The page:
Sadly, most grad students aren't advised to diversify their skills- even though only a small percentage (<30%) will find academic jobs. Also, professors often discourage this; less time in lab, y'know. That said, I managed, my PI was pissed at me for several years, but too bad. I graduated, went to industry, and no longer have nightmares every night about how much I hate science.

 
At 11:11 AM, Blogger Thomas Joseph said...

Where I work (government), our engineer was hired right out of her Ph.D. As a microbiologist, I had to do a post-doc (of course it only lasted 14 months). It entirely depends on your course of study and the demand for your particular skills I suppose.

Keep your chin up!

 
At 12:22 PM, Anonymous JSinger said...

I graduated, went to industry, and no longer have nightmares every night about how much I hate science.

Jenny, did you go to a PhD-level science job or leave research altogether? MsPhD and Anonymous are correct that you can get PhD industry jobs without a postdoc (and it's definitely worth looking if you're in that position and certainly worth taking a decent offer over just about any postdoc) but it's still the minority route.

 
At 2:39 PM, Anonymous Anonymous said...

I'm in physical sciences, and when I've looked into PhD-level science jobs in industry (as well as talking with friends who did go into industry), I find a lot of the industry jobs to be unsatisfying as far as the type of work you do. There are far more jobs in industry that don't require a PhD, than those that do make use of your PhD. I'm still trying to find a job that does make use of my PhD so it would not have been a waste.

until I find that kind of job I'm still holding out in my postdoc for an academic or research position. However, it is also unsatisfying to have zero job security, crappy pay and benefits, and have your life be controlled by one person (your PI). I'm thus still open to industry jobs, I'm just trying to find one that doesn't sound too bad and doesn't make all my years of 'advanced' training moot.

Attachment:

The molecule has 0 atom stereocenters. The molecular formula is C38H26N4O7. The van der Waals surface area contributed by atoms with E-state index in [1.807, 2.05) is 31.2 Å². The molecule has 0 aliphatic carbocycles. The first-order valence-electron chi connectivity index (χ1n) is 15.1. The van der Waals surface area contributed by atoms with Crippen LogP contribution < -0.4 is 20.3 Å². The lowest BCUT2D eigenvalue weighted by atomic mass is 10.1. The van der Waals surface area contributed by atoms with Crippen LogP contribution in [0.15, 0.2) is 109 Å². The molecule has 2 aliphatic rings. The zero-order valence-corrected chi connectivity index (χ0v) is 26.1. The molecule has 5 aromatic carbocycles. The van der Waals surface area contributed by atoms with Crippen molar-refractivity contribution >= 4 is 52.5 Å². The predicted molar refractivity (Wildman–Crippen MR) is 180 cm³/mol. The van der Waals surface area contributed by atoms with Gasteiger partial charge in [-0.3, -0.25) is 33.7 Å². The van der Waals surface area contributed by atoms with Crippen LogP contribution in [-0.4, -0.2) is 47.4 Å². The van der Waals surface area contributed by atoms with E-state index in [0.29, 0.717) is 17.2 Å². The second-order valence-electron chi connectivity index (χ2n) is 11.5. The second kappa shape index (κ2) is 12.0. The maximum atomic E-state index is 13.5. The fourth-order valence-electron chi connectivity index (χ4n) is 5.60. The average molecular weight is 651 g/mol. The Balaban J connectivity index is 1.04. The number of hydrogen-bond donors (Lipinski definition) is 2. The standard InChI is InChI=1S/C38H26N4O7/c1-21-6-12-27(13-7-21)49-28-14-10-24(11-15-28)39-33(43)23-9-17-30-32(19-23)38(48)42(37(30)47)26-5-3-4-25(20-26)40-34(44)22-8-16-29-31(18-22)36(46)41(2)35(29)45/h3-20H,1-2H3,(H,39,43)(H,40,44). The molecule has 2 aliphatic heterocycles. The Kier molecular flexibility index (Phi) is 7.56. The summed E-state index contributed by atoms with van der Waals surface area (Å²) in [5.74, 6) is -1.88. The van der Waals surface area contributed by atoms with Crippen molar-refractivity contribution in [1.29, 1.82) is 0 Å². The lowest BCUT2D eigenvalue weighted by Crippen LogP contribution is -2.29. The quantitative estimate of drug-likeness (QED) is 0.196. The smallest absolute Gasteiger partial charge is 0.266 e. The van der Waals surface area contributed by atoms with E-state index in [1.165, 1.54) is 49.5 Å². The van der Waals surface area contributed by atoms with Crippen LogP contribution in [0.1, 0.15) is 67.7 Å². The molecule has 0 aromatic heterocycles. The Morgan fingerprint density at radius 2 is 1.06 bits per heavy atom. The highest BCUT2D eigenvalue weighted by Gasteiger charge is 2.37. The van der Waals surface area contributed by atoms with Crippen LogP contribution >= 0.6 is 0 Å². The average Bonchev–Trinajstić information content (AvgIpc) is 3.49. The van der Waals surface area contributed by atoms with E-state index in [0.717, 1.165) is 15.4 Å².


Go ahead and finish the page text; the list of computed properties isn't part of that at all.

At 1:27 PM, Anonymous mixlamalice said...

Since I am in the US, I tend to be more impermeable to flattery.
It is due to the fact that to me, in the US, the cheerleading attitude is really common, especially in sciences: I sometimes have the feeling that group meetings look like some kind of positive thinking psychotherapy (how great our group is) more than really scientific discussions.

If you go to Europe, people won't tell you you're great unless they mean it: if they don't say anything, you're probably just doing fine.

I have the feeling that in the US, it is when people don't say anything that you have to worry: when things go ok, people will tell you you're awesome, tremendous, great, oh my god and so on. I guess that when you don't hear any good comments at all, it means that you really suck.